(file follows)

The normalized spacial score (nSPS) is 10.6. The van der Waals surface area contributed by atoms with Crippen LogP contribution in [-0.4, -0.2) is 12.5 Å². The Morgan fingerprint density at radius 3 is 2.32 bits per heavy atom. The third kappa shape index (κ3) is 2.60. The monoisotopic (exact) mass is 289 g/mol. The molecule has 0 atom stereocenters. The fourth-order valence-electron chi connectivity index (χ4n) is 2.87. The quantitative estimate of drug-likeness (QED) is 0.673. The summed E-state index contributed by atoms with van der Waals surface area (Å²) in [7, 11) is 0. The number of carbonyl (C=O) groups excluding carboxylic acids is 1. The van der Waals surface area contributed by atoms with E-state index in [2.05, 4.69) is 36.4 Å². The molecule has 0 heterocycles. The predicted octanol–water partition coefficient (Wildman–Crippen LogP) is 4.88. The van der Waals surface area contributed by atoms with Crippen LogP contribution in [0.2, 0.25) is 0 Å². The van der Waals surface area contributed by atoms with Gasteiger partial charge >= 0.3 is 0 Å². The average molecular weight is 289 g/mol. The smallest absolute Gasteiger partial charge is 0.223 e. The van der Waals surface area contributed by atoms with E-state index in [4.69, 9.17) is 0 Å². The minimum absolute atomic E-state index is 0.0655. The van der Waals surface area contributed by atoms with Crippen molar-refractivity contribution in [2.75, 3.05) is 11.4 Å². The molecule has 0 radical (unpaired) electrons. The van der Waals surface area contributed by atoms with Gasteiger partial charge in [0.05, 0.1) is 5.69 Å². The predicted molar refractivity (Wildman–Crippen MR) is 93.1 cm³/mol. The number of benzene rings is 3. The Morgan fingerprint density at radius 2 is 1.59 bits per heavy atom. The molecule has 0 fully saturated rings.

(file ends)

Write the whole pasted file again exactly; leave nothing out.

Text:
The normalized spacial score (nSPS) is 10.6. The van der Waals surface area contributed by atoms with Crippen LogP contribution in [-0.4, -0.2) is 12.5 Å². The Morgan fingerprint density at radius 3 is 2.32 bits per heavy atom. The third kappa shape index (κ3) is 2.60. The monoisotopic (exact) mass is 289 g/mol. The molecule has 0 atom stereocenters. The fourth-order valence-electron chi connectivity index (χ4n) is 2.87. The quantitative estimate of drug-likeness (QED) is 0.673. The summed E-state index contributed by atoms with van der Waals surface area (Å²) in [7, 11) is 0. The number of carbonyl (C=O) groups excluding carboxylic acids is 1. The van der Waals surface area contributed by atoms with E-state index in [2.05, 4.69) is 36.4 Å². The molecule has 0 heterocycles. The predicted octanol–water partition coefficient (Wildman–Crippen LogP) is 4.88. The van der Waals surface area contributed by atoms with Crippen LogP contribution in [0.2, 0.25) is 0 Å². The van der Waals surface area contributed by atoms with Gasteiger partial charge >= 0.3 is 0 Å². The average molecular weight is 289 g/mol. The smallest absolute Gasteiger partial charge is 0.223 e. The van der Waals surface area contributed by atoms with E-state index in [4.69, 9.17) is 0 Å². The minimum absolute atomic E-state index is 0.0655. The van der Waals surface area contributed by atoms with Crippen molar-refractivity contribution in [2.75, 3.05) is 11.4 Å². The molecule has 0 radical (unpaired) electrons. The van der Waals surface area contributed by atoms with Gasteiger partial charge in [0.05, 0.1) is 5.69 Å². The predicted molar refractivity (Wildman–Crippen MR) is 93.1 cm³/mol. The number of benzene rings is 3. The Morgan fingerprint density at radius 2 is 1.59 bits per heavy atom. The molecule has 0 fully saturated rings.